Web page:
The commenters on the r/AmItheAsshole subreddit almost unanimously agree that the letter writer is the asshole. "Obviously food is symbolic for many of us," one of them writes. "You are being absolutely dismissive and I think that's why she's reacting the way she is." Read the rest of their answers.
Is It My Fault My In-Laws Asked Me To Keep My Demanding Job So I Could Keep Bankrolling Their Vacations?
I am a litigation attorney at a great firm and feel lucky for a job I love (most of the time) that pays extremely well. It is also incredibly demanding, and will remain that way.
With the help of my supportive husband, I decided to take a different, less demanding job so I could spend more time with family.
When we started telling family members, my in-laws' first question was whether I would be taking a pay cut. Since I earned so much, we had paid for several vacations for my in-laws over the years, as well as car repairs and rent when they were low on money, and we helped pay for preschool for our nieces. When we told them I would probably be taking a large pay cut, my mother-in-law asked whether we'd still be able to pay for vacations, and my brother-in-law said his daughters were counting on their "rich aunt" to pay for college.
My husband and I were both stunned. He made a comment that having me around more was worth more than the money to him, and his mom actually said, "Not to us." She later apologized and said she was only worried about the financial implications of my decision, but I'm still incredibly hurt.
Also, I'm torn about my decision now. Did we inadvertently create the impression that I would always be able to help out financially? If so, is there a way to extricate ourselves from that expectation? Finally, any suggestions for getting over my hurt feelings?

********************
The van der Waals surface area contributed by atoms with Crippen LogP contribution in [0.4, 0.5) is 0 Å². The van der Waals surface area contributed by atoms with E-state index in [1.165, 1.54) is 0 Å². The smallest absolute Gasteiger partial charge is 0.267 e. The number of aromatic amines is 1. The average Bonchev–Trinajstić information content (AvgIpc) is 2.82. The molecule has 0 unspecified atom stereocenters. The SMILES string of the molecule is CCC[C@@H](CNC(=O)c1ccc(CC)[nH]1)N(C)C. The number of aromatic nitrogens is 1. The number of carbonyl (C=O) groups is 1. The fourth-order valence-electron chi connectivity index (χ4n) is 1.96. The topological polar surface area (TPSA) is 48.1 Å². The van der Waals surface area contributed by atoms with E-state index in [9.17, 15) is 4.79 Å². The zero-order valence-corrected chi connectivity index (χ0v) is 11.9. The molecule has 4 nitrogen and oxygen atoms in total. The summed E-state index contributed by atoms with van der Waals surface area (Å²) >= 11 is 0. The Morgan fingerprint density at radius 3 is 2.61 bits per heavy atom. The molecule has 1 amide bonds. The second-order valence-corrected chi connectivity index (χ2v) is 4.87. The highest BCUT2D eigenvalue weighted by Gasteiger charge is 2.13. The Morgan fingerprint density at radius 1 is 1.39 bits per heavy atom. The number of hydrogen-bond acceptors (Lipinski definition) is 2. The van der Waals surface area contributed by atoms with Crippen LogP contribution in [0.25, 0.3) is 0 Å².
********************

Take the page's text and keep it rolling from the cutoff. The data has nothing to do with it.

Carolyn Hax urges the letter writer not to feel bad about making a career change that's right for her and her family. "The way past your hurt feelings is to recognize that your in-laws took your money and couldn't even summon the courtesy to pretend they care about you as a person," she writes. Read the rest of her answer.
How Can I Get The Receptionist In My Office To Stop Playing Right-Wing Talk Radio At Increasingly Loud Volumes?
Our receptionist has been with us for over a decade. She's relatively good at her job but has one issue she pushes everyone's buttons on. She listens to right wing radio talk shows all day and keeps the radio just loud enough so others (clients, etc.) who come in can hear it.
We've asked her at least twice to keep the radio off, or so low that nobody coming in can hear it, but it keeps getting louder and louder. Now we're presented with the issue of either following up with some kind of reprimand or just pulling the radio out of the office all together (we really don't want to aggravate the situation, but she's decided to push this issue by continuing to ignore our requests).